### Step 4: Configure IP Access

To ensure connectivity with your MongoDB cluster, you must allow the inbound network access from your application environment to MongoDB. Enable the [`bindIpAll` setting](🔗) for Rockset to access your MongoDB cluster..

  1. Open the [`mongod` configuration file](🔗) for editing.

  2. Under [`net` options](🔗), set the [`bindIpAll` setting](🔗) to `true`.

  3. Restart the `mongod` process to make these changes take effect.

  4. Ensure that the cluster running MongoDB also allowlists all IP addresses.

### Step 5: Creating a MongoDB Atlas X.509 integration via Rockset Console

  1. On the MongoDB integration creation page, select "Self-Managed MongoDB" or "On-Prem MongoDB" and enter a name for the integration. Optionally, add a description.


  1. Enter the username and password for the MongoDB Atlas user you created in Step 3.


  1. Enter the default database name and connection string from Step 4.


  1. Save the integration. You should now be able to create MongoDB collections using this integration.

## Create a Self-Managed MongoDB Integration with X.509 authentication

### Step 1: Configure MongoDB Custom Role

See [Step 1](🔗) under SCRAM authentication.

### Step 2: Configure MongoDB User

  1. Generate a new certificate/private key from your CA. Save these credentials for [creating your MongoDB integration](🔗).

Next, you'll need to create a MongoDB user to grant Rockset permissions to access your MongoDB resources.

  1. Using MongoDB shell (`mongosh`), set up a new user.

If you already have a user for Rockset set up, you may re-use it or update the custom role directly.

For more details, refer to [MongoDB documentation on Create a User](🔗).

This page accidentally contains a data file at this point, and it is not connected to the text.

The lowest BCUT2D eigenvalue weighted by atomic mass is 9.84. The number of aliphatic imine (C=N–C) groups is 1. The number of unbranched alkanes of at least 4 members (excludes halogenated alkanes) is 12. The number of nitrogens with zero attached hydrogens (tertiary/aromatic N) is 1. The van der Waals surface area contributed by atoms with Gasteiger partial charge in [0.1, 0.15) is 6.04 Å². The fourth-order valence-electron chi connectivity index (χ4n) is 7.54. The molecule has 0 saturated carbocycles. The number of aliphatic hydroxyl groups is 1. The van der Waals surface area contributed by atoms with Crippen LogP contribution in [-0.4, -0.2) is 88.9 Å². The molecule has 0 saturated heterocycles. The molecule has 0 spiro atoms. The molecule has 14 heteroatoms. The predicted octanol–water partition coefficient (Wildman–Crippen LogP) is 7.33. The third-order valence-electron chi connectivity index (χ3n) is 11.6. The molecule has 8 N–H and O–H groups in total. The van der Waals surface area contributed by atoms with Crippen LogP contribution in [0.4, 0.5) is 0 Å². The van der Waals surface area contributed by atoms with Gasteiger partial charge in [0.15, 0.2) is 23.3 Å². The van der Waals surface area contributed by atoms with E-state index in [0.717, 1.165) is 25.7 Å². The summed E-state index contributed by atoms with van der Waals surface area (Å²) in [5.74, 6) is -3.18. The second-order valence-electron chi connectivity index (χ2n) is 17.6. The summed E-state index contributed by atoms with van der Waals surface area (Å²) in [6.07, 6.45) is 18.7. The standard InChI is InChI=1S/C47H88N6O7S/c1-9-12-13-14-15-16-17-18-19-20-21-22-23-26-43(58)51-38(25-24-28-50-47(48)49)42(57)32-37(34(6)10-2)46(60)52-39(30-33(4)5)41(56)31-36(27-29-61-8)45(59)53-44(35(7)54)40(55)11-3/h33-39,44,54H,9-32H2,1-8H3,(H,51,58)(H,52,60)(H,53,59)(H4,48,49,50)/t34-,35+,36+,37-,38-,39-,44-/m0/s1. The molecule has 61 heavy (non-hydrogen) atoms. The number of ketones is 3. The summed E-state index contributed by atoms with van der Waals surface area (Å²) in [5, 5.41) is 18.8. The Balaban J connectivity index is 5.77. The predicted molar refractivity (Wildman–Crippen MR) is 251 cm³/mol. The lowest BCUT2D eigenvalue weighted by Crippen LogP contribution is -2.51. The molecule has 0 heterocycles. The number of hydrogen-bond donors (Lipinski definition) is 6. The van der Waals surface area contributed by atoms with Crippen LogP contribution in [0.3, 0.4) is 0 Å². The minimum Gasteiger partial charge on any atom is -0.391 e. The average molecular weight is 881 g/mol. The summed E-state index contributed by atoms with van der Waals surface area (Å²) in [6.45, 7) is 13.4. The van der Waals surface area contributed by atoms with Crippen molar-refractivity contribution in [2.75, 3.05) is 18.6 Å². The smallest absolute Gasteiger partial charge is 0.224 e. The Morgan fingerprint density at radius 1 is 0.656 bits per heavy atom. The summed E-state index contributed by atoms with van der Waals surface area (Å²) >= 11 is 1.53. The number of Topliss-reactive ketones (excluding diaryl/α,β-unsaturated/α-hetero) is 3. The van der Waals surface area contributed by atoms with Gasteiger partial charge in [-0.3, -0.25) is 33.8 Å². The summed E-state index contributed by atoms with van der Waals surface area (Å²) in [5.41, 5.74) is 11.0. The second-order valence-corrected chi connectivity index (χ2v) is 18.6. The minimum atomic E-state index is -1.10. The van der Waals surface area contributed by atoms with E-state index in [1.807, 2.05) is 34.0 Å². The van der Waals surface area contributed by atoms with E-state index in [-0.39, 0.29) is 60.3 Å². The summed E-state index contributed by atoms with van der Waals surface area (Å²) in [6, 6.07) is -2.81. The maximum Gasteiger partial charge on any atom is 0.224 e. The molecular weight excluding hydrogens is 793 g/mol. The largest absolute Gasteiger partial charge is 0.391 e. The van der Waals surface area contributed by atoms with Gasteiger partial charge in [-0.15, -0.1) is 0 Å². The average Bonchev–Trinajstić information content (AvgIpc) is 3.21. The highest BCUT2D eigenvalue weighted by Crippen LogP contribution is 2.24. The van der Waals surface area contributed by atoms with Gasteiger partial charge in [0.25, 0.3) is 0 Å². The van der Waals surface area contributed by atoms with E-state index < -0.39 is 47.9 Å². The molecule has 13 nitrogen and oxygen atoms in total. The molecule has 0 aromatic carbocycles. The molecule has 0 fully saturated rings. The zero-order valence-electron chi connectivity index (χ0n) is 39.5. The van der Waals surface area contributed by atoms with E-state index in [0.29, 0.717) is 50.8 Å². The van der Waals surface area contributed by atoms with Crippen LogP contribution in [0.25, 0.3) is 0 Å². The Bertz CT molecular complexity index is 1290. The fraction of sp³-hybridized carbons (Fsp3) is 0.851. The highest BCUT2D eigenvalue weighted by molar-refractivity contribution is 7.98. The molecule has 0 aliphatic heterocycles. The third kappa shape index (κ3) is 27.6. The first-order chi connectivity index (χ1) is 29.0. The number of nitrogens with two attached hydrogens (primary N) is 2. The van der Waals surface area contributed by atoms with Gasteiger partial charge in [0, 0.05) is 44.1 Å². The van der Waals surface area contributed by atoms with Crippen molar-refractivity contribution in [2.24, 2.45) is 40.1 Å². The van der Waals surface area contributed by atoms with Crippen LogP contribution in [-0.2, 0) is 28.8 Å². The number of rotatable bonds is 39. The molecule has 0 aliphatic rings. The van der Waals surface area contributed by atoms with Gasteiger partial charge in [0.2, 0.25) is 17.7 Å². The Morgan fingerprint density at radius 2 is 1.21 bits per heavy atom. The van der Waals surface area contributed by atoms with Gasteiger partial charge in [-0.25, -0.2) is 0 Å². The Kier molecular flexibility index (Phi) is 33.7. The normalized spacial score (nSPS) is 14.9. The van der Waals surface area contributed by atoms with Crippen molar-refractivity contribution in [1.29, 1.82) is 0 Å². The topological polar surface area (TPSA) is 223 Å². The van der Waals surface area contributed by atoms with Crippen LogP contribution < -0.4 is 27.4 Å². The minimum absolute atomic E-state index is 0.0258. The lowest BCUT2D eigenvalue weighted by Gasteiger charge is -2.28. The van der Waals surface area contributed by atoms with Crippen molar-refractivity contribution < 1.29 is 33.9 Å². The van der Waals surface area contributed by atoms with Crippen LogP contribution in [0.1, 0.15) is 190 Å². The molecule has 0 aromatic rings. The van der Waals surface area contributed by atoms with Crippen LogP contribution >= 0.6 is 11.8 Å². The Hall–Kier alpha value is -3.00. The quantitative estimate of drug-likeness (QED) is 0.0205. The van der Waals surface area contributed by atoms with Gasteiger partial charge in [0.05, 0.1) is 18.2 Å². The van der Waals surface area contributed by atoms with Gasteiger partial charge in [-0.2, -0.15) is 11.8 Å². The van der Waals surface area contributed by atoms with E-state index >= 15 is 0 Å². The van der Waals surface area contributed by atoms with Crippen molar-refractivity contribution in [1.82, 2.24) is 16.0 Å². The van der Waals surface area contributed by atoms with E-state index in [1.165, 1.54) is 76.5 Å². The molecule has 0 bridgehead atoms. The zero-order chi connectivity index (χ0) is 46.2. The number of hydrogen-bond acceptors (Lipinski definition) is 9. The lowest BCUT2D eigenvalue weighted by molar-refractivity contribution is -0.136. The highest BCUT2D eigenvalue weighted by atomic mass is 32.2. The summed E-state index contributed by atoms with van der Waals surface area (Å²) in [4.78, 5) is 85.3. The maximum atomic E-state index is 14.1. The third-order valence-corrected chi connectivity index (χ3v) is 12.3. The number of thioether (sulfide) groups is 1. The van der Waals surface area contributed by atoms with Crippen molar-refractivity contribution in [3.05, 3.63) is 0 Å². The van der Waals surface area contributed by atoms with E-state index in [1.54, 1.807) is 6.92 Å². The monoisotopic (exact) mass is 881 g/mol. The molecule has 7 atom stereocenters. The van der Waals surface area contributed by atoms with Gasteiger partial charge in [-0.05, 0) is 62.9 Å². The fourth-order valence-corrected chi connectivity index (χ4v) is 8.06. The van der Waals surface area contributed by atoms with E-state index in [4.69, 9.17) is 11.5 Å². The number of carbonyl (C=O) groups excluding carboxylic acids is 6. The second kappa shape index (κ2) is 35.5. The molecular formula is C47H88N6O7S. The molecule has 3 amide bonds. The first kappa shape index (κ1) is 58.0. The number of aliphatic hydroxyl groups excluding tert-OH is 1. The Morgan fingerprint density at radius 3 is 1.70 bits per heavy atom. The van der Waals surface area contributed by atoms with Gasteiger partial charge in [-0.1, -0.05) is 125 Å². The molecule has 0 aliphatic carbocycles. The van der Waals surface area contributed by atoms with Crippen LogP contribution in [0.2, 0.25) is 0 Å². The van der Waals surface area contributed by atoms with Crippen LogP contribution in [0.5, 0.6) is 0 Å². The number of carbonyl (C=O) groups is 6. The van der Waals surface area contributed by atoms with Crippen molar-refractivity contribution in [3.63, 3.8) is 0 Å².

1. Create a user in the `$external` database, specifying the custom role created in Step 2. You must use the value of the subject from the certificate you generated earlier as the `user` field. Each unique x.509 client certificate corresponds to a single MongoDB user. You do not need to specify a password.

You can retrieve the subject from a x.509 certificate with the following command:



The following operation adds the client certificate subject `CN=myName,OU=myOrgUnit,O=myOrg,L=myLocality,ST=myState,C=myCountry` user with access given by `rockset-role`.



### Step 3: Configure Connection String

You'll need to provide the connection string for your MongoDB cluster for Rockset to connect to it.

  1. Provide the name of the database that connections will use by default.

  2. Format the connection string `mongodb://hostname:port/?authSource=%24external&authMechanism=MONGODB-X509` with the hostname and port of your MongoDB cluster. Save this connection string for creating the MongoDB integration.

### Step 4: Configure IP Access

To ensure connectivity with your MongoDB cluster, you must allow the inbound network access from your application environment to MongoDB. Enable the [`bindIpAll` setting](🔗) for Rockset to access your MongoDB cluster.

  1. Open the [`mongod` configuration file](🔗) for editing.

  2. Under [`net` options](🔗), set the [`bindIpAll` setting](🔗) to `true`.

  3. Restart the `mongod` process to make these changes take effect.

  4. Ensure that the cluster running MongoDB also allowlists all IP addresses.

### Step 5: Creating a Self-Managed MongoDB X.509 integration via API or console

If you are authenticating to self-managed MongoDB using X.509 certificates, you may [create an integration via REST API](🔗) or through the console. Below is an example cURL request:



You can use the following [snippet](🔗) to encode a certificate or private key file into a JSON string: